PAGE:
Saturday, May 22, 2010

Act I Scene 4 - Fodor (2007)

There's not much left of Scene 4 in Fodor's Hamlet either. As the trio waits for the witching hour, there is no cause to speak of any kind of "king's rouse". This is a particularly decadent Elsinore, and it is doubtful this Hamlet would retain his puritanical values. The three characters do not, in fact, go much beyond discussing the weather and what time it is. Horatio and Marcellus remain intriguing in their very modern aloofness, but their parts are soon over. Instead of the usual appearance of the Ghost, fearful prayers and Hamlet's headlong jump into the dark, the film goes for a more supernatural sequence. Time stands still. Hamlet notices his friends are frozen in the moment. He then has a vision of himself as a young boy, prancing through Elsinore House in the harsh white sunlight this film associates with the ghost world.
Then he is there too. Flash cuts move him from room to room, have him confront his younger self, until he is alone. And then he gets hit across the face by an invisible hand a few times before the Ghost physically appears.
This is a much more malevolent Ghost than the one we're used to, which may put even more doubt on his tale. If the Ghost is evil, did he perhaps not deserve the death he got even if he's telling the truth? Could Fodor's Hamlet delay his action for more nihilist reasons? Does it matter if his father is avenged? Is he worth avenging only in that Claudius is just as deserving of death? Does Hamlet care either way? By corrupting "Denmark" so entirely, Fodor levels the playing field between good and evil. There is, in effect, no good. If all deaths are deserved, is this still a tragedy?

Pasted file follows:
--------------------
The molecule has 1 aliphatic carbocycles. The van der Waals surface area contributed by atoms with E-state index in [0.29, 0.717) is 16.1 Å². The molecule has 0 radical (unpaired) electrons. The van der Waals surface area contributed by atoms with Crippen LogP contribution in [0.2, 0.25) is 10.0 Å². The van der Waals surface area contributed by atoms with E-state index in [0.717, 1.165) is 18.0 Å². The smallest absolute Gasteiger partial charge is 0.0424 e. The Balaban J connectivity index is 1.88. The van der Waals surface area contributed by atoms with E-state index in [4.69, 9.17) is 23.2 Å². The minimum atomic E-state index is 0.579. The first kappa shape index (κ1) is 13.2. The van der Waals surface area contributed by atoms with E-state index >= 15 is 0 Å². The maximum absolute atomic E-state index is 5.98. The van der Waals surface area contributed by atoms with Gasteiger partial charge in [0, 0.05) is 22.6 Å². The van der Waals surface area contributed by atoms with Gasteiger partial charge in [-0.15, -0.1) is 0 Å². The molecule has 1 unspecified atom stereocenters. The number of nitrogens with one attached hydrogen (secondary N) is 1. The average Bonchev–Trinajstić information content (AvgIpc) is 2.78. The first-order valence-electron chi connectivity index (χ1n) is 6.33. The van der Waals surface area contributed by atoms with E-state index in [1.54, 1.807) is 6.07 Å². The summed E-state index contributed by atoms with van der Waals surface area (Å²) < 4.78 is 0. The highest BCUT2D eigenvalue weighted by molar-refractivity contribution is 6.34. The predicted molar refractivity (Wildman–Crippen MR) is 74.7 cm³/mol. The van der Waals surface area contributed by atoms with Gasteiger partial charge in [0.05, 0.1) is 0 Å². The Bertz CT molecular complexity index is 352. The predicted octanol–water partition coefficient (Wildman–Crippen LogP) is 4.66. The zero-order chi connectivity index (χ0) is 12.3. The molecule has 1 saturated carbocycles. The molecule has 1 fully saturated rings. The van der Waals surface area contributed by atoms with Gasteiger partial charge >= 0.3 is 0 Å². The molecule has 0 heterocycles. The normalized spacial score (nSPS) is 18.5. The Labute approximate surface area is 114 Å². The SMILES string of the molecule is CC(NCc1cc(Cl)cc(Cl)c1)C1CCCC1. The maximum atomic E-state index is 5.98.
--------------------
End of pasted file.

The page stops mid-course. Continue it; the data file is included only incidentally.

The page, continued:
And yet, there are those shots of Hamlet as a child, speaking to a happy childhood. Are we then to understand that Hamlet Sr.'s time in hell is the reason behind his present corruption? Scene 5 will have him say "I am thy father's spirit", not "thy father". What is the distinction? How far removed from the man's life is his traumatized soul? We'll try to answer these questions when we look more closely at Scene 5 itself and actually hear the Ghost speak.

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